Purpose: The aim of this study was to investigate the structural relationship between integrated amniotic membrane (AM) and corneal tissues in various integration patterns, focusing on adhesion structures along the interface.
Methods: Fourteen eyes of 14 patients (age, 65.8 +/- 13.5 years) underwent penetrating keratoplasty (PKP) 19.3 +/- 20.7 weeks after cryopreserved human AM transplantation (AMT). The corneal buttons (after PKP) and the corresponding original AM (before AMT) were examined with the use of transmission electron microscopy (TEM) and immunohistochemistry for integrin beta4, type VII collagen, and laminin. Main outcome measures included thickness of the corneal epithelium and AM, density of the epithelial desmosomes and hemidesmosomes, continuity, and thickness of the epithelial basement membrane.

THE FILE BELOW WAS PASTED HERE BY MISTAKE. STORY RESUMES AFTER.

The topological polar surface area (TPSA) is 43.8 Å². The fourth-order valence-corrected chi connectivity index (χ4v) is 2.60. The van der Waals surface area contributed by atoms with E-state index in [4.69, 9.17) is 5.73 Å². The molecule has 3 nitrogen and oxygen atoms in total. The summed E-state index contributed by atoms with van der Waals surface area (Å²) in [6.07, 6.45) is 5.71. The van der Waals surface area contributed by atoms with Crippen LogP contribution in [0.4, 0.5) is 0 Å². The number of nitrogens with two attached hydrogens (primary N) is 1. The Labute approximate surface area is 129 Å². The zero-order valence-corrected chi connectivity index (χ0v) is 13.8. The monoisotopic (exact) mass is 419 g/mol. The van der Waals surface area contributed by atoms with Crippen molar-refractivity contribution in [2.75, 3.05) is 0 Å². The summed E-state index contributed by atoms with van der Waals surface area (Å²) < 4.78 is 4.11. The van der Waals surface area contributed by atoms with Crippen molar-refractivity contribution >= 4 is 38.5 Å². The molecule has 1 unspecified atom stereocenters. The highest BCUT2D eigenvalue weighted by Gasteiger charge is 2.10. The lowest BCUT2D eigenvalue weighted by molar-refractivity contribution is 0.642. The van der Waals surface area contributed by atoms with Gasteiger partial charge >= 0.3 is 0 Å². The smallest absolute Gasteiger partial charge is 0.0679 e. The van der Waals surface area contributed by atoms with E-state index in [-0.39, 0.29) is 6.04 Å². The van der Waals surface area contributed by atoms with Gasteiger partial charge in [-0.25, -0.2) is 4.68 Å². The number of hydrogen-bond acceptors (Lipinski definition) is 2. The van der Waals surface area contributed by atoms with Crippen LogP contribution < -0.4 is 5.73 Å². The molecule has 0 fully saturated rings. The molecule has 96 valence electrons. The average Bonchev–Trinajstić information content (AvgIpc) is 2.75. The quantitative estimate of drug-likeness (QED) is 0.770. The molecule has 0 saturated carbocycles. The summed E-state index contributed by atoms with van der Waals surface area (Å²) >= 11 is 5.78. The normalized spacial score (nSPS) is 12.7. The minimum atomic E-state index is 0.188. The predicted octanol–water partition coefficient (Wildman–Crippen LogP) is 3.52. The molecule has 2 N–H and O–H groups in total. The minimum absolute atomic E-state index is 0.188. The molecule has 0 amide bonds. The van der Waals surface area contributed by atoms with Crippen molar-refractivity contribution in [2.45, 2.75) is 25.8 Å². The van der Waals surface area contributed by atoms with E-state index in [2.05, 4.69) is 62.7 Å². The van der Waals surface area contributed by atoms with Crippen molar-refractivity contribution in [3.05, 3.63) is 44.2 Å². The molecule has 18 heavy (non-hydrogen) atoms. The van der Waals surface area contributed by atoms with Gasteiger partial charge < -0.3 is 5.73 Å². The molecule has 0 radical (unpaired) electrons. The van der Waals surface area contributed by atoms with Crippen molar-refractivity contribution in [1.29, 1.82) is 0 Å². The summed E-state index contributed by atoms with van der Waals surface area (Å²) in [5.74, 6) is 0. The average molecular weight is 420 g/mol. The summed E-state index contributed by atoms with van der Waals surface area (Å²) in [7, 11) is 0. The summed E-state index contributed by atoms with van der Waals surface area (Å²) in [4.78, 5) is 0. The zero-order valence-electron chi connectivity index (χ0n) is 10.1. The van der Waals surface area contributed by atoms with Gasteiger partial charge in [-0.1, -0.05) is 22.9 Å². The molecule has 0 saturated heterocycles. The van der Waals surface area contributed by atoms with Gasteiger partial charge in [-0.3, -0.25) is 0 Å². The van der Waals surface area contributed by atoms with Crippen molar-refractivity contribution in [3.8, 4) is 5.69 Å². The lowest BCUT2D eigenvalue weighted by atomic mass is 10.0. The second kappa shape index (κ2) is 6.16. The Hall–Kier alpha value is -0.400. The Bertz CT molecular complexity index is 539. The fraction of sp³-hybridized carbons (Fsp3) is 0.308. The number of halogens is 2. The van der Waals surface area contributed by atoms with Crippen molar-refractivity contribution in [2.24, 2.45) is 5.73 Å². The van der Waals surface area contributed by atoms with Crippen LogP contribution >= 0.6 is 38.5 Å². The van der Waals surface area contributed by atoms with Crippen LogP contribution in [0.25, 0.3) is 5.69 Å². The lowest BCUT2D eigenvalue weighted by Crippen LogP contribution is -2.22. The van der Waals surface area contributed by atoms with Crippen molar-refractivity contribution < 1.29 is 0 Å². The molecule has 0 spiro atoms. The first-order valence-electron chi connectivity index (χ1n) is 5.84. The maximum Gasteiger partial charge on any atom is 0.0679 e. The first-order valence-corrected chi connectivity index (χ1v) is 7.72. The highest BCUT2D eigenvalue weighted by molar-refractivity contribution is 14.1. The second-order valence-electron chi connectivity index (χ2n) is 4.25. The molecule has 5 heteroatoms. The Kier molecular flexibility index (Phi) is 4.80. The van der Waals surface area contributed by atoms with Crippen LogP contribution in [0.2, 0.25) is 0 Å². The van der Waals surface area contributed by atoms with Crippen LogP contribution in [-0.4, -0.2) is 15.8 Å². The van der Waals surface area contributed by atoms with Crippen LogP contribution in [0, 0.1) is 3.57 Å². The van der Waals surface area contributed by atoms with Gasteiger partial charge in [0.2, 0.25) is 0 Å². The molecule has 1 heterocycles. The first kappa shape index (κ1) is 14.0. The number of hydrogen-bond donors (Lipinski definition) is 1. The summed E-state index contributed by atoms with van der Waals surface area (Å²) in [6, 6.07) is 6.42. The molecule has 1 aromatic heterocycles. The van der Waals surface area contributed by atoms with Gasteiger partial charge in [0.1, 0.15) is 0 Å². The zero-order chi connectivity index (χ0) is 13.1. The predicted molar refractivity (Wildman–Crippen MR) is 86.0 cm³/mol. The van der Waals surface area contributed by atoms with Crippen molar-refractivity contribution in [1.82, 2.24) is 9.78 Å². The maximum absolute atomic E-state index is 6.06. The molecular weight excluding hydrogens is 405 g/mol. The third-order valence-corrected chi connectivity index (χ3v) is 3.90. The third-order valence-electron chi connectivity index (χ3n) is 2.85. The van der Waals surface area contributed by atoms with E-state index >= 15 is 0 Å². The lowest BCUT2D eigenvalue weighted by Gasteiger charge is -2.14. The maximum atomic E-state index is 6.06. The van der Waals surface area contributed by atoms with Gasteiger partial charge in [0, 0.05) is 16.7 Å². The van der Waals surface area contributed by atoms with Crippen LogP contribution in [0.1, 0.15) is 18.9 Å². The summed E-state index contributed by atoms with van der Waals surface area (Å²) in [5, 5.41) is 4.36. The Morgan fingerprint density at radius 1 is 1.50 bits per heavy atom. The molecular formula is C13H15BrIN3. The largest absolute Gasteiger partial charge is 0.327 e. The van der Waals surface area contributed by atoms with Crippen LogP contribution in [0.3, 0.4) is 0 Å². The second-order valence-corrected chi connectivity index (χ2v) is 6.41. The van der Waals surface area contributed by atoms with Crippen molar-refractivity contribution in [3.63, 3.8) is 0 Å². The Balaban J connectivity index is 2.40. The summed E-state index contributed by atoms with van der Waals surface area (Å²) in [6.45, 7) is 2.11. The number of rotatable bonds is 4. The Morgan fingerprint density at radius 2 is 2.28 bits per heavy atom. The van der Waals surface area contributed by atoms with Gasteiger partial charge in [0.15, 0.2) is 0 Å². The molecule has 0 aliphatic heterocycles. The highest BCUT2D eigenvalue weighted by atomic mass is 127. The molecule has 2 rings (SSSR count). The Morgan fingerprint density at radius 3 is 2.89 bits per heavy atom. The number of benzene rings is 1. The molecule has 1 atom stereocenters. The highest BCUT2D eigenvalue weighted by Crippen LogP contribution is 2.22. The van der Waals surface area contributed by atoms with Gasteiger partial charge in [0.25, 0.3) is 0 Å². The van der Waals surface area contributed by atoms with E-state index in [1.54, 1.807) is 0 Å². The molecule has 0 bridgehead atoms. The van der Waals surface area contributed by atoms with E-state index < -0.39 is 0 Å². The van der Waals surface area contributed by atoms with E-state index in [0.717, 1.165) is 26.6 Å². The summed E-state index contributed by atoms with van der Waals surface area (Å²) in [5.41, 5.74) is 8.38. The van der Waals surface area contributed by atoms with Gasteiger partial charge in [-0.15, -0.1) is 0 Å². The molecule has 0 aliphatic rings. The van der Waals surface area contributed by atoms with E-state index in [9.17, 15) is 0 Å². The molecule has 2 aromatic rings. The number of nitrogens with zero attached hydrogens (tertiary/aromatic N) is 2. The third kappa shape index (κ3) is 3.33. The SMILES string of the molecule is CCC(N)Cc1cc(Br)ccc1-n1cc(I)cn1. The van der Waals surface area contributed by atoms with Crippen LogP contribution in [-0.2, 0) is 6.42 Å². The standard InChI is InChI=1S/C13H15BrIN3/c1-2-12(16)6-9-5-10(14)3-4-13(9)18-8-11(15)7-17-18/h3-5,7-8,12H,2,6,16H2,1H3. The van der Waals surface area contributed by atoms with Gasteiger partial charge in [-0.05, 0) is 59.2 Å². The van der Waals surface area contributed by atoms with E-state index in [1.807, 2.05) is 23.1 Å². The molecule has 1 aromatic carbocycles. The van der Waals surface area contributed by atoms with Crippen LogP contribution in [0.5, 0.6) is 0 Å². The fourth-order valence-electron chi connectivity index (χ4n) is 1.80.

Results: Integrated AM was found by slit lamp in only 2 of 14 patients, but histology and TEM revealed AM integration in 11 of 14 patients up to 77 weeks after AMT. No amniotic epithelial cell was detected in any cornea with integrated AM stroma. Three basic patterns of integration could be described: subepithelial, intraepithelial, and intrastromal. Hemidesmosomes anchored the corneal epithelial cells to the AM at a density up to 165.3 +/- 22.9 per 100 microm cell membrane length. Discontinuous basement membrane segments 17.2 +/- 4.9 nm thick could be detected. Desmosomes among recovered corneal epithelial cells were found at a density of 21.2 +/- 5.3 per 10 microm cell membrane length.
Conclusions: The AM stroma can integrate into the host corneal tissue. Integration is associated with the formation of adhesion structures such as hemidesmosomes and desmosomes, which provide anchoring and stability of the regenerating corneal epithelium. The presence of integrated AM and adhesion structures with host corneal tissue supports the clinical experience obtained with AMT in ocular surface disease.